Has Canada ever appeared so divided in so many ways? While the historic Quebec-English dichotomy has been quiet in recent years, and the Alberta-Ottawa rift is a product of bad economic policy in the short term, other conflicts have cropped up owing to serious social deficiencies, if we are to believe news reports.
Identity politics pits females against males, blacks against whites, and indigenous people against “settlers.” It also puts at odds gay/transgender and straight people, people with disabilities and those without, immigrants and native-born Canadians, climate alarmists and those accepting the unstoppable natural changes in the sun’s energy and impacts, to name a few. Just seeing them on the page like this reveals what nonsense all this is.
The gripes of a few do not equate to conflict of the many. Many people of colour, for instance, have white friends; most men get along well with most women.
“If we are to believe news reports” is the key phrase above. Coming largely from our national broadcasters and daily newspapers, which tend to feed on the complaints of the malcontent, their reports tell us ad nauseam that Canada is systemically racist, misogynistic, and shamelessly polluting.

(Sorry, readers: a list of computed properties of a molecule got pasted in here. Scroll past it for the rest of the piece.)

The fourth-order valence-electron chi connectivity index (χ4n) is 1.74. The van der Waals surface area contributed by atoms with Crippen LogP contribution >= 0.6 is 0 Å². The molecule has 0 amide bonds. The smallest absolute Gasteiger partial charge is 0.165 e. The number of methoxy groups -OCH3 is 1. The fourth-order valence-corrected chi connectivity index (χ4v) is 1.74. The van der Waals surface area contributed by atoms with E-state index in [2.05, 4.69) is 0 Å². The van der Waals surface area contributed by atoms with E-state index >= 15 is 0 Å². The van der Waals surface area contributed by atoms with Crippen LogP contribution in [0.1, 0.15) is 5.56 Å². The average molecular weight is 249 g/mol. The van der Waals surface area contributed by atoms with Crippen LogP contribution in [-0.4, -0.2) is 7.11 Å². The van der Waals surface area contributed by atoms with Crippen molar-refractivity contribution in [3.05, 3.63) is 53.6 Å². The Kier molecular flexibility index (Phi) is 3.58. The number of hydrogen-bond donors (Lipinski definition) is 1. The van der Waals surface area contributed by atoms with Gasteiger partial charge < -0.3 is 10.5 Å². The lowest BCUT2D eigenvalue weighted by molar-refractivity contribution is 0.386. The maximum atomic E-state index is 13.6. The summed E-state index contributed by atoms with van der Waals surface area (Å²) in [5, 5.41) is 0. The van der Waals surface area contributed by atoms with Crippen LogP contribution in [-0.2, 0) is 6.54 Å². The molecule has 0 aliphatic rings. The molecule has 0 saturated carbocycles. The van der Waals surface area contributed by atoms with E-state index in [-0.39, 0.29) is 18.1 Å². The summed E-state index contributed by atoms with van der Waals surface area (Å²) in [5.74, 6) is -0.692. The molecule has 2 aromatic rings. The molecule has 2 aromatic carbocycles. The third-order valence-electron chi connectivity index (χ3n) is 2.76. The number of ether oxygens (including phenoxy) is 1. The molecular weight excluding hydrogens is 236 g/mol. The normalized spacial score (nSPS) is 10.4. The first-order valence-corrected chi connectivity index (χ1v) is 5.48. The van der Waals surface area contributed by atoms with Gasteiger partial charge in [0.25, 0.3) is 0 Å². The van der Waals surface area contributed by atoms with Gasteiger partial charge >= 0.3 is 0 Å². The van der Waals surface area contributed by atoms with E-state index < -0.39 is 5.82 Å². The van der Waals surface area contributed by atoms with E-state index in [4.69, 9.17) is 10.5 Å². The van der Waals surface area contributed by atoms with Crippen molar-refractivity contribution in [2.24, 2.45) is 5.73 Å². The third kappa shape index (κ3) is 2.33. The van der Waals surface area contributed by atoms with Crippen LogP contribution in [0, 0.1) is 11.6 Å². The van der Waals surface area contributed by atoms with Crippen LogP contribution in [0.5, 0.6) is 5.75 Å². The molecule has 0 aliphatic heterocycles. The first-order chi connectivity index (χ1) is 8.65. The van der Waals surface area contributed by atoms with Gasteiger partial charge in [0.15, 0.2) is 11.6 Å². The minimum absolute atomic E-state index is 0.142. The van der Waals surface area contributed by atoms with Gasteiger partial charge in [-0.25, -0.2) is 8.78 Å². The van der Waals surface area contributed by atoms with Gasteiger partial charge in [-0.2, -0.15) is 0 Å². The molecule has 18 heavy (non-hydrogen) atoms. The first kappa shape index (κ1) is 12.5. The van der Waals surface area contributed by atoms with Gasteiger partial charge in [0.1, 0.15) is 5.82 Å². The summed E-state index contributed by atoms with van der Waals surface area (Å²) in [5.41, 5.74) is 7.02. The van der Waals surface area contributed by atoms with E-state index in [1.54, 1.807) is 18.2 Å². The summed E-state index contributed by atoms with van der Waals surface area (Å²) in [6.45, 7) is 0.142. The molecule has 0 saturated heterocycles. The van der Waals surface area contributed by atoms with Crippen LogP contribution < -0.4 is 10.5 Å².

I beg to differ.
This is a country of mostly good people, peace in the streets, and a promising future—a country far more united than we are led to believe by those who like to exaggerate. How lucky we are to live among largely tolerant and fair-minded citizens operating some of the cleanest industries in the world, including those in Alberta (with a new $1 billion program to clean up orphaned and inactive oil and gas wells).
Identity politics is the politics of narcissism and ingratitude. Each of us is a Canadian first; that is our identity.
Every year the United Nations ranks Canada among the top 10 or 11 happiest countries in the world, yet the notion persists that Canada is unjust and could be so much better for minority groups. Really? This type of crooked thinking betrays an ignorance of both history and human nature. In truth, each of us writes his or her own story, not groups.
Canada is strong at its core despite the spurious divisions of identity politics and the carnival in Ottawa, and I base this assertion on four premises.